Miami is also known as the "Cruise Capital of the World" and has a massive port to support this growing industry. As far as I know, about 4 million people sail off from the Port of Miami, generally heading to the Caribbean.
I am ambivalent about cruises: you get to visit many places in a very short time - but you are given very little time at ports of call. After having taken my first cruise my impression is that it's OK to do one, provided you choose wisely: one day in some places (for example small undeveloped private Bahamas islands, or tiny inhabited islands like Grand Turk) can be sufficient, while setting on foot in Mexico or Jamaica for only a few hours, it seems very much unnatural to me, and a waste of time and money.
Also - cruises tend to be a bit on the boring side... entertainment is really "popular", with hairy-chest or spelling contests. And trust me: on my cruise people were asked to spell "post" and "stop".
The cheapest way to get from the airport to the port is to come in a day in advance and rent a car from Dollar. They have a free shuttle to the rental place which is not on the airport property. Then the next day, turn the car in, and they have a free shuttle to the port.
Of course you would have to pay for the hotel and car and meals, but the getting to the port is free.
Otherwise, I'm afraid it is a taxi or a transfer arranged by the cruise ship.
Embarkation: Lines were long but moved swiftly. When we mentioned that our luggage had been lost by our airline, our processor asked for the lost baggage claim, copied it and said Carnival would take over expediting getting our lost luggage to our first port. He said they would work with the airline for us. From that time on the purser's office handled it. They could not have treated us better. When we told them the next day that our suits/dresses were in the missing luggage, they gave us vouchers to rent tuxes (yes, they had a woman's tux) for free. They called our cabin to report progress (or lack of it) by the airline in finding our luggage. They sent letters from the purser explaining the luggage had not been found and how much they regretted it. We felt Carnival did a 1st class job & went out of their way to ensure we had a great vacation Keep in mind that Carnival had nothing to do with the airline booking/lost bags. I booked the air separately from the cruise.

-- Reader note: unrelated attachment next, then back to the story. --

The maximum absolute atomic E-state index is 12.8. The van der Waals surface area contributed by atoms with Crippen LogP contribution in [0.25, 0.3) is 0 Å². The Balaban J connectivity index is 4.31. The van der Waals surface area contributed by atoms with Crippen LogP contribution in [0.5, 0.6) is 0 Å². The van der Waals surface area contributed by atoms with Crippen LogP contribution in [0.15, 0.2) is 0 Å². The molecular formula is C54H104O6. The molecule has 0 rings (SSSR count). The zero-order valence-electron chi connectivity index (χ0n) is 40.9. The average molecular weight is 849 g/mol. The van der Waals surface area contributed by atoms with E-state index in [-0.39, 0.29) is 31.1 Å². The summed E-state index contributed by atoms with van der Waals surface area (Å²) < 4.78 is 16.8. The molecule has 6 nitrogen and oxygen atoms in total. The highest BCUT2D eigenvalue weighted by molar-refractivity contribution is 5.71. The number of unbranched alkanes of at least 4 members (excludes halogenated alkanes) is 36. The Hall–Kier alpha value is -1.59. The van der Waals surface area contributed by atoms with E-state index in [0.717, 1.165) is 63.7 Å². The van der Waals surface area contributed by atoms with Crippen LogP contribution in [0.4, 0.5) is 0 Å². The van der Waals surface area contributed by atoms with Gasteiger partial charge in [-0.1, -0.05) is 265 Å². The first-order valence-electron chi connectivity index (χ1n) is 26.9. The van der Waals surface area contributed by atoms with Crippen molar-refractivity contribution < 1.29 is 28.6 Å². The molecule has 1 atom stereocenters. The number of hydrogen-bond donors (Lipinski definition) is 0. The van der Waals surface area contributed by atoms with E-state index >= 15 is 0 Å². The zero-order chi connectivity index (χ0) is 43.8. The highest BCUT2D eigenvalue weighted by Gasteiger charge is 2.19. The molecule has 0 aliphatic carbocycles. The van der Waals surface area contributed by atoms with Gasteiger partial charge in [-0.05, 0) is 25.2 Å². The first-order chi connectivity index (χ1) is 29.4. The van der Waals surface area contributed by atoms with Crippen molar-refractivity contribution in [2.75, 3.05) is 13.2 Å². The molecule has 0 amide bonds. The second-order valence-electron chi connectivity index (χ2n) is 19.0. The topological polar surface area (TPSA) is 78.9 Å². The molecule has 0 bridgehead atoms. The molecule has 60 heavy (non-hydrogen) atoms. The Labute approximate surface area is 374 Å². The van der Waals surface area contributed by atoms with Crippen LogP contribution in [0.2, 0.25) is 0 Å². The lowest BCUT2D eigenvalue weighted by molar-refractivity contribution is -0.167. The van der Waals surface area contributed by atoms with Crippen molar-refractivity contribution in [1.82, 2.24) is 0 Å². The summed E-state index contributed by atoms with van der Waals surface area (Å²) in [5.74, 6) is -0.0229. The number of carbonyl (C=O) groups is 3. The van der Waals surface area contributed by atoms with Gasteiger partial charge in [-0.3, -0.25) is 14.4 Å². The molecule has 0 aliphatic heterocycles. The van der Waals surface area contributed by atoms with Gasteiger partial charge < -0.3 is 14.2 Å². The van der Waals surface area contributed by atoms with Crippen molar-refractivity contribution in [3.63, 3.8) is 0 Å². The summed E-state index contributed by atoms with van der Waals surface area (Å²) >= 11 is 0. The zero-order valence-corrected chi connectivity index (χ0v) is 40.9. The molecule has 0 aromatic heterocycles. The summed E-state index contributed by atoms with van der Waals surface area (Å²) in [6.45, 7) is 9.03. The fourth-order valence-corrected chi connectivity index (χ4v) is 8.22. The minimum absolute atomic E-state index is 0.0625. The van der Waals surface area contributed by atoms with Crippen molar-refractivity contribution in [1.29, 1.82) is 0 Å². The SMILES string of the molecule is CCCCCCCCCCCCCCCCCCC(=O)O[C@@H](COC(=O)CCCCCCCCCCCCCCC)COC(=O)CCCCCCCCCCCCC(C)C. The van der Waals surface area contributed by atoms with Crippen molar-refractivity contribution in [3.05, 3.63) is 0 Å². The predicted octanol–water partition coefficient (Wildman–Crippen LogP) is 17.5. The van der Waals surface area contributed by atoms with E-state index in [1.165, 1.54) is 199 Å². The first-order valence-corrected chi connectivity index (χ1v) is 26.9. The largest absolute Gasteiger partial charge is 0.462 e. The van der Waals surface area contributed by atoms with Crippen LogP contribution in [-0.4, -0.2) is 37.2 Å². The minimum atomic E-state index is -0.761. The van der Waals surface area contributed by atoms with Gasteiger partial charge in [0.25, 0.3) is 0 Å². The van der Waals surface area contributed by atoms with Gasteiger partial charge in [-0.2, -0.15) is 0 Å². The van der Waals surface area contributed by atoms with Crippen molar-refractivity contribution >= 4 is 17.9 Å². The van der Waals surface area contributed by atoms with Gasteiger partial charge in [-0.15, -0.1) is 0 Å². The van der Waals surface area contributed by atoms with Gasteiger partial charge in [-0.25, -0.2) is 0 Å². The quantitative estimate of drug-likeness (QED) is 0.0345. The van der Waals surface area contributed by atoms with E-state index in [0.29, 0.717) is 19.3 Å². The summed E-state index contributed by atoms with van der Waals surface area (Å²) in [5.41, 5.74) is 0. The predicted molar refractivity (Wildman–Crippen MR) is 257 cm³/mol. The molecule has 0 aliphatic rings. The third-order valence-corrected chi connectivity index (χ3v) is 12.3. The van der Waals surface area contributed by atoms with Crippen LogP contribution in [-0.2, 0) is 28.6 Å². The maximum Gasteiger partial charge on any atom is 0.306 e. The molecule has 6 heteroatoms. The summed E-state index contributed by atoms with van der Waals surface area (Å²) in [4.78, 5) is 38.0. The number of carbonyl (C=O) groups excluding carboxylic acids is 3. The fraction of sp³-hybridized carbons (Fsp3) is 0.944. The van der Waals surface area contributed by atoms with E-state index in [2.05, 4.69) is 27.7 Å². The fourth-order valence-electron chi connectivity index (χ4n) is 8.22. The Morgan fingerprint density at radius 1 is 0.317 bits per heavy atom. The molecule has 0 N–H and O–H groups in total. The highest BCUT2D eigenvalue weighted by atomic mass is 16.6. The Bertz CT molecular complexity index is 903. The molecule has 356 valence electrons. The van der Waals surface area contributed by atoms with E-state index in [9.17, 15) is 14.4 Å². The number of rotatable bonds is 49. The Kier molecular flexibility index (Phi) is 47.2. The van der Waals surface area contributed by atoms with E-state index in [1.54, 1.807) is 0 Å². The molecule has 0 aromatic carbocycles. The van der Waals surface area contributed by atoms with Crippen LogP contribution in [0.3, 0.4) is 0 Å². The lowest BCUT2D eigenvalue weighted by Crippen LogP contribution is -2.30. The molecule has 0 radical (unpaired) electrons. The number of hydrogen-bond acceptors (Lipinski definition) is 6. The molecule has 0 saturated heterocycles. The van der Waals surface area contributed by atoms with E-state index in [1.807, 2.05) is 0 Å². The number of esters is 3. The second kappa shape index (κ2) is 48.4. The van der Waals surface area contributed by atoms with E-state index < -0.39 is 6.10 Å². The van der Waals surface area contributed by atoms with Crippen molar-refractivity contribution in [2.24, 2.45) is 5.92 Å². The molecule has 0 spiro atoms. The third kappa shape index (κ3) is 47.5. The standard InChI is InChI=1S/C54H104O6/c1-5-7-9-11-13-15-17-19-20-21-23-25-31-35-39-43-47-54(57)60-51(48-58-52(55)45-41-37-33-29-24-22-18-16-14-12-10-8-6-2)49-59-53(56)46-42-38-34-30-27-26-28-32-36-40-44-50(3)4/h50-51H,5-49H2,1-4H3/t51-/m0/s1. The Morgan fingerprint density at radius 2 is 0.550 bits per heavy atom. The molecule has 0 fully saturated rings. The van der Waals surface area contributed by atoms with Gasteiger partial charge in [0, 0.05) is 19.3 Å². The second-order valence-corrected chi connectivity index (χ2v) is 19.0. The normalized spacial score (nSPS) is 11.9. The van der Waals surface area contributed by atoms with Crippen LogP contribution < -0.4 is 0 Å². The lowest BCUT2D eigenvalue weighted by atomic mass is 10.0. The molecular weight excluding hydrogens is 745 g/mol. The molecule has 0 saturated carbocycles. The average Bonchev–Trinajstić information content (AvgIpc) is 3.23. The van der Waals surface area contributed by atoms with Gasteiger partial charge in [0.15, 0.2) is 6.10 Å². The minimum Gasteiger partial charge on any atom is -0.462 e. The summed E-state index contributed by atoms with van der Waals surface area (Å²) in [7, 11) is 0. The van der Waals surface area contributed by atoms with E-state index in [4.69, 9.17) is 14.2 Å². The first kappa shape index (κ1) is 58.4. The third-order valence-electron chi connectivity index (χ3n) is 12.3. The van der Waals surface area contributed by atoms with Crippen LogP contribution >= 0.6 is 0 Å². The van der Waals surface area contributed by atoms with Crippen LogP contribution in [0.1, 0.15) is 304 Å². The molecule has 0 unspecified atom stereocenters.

Cabin: We had booked a guaranteed cabin w/balconey and obstructed view but were most pleased to be upgraded to a non-obstructed view cabin on the same deck Our cabin was slightly larger than anticipated. It was clean and well kept during our entire cruise. The bath was larger than anticipated. The balconey was quite small but very nice
Dining: Our table in the Empire Dining room was at the very back of the ship against a large porthole window. The food was very good to excellent. The service was excellent and our waiters were most entertaining at times. The buffet style food on the Lido deck was...buffet style. While some of it was very tasteful, everything was just mildly warm.
Entertainment: Most all of the evening shows were very good to excellent. The exception was the comedy routines. They were fair to not so fair.
Spa/Gym: The gym was most impressive. We used the steam rooms and both enjoyed them.
Ports: Please see our sections on Panama, Belize and Cozumel
We highly recommend Carnival.
In December 2006 we went on a Royal Carribean cruise out of Miami to attend a wedding.
We visited Labadee, Haiti, Ocho Rios, Jamaica, George Town, Grand Caymen and Cozumel, Mexico.
We had a spectacular time and got engaged on 12/27!
Most people go on cruises .
before you hop on your cruise enjoy Miami and its people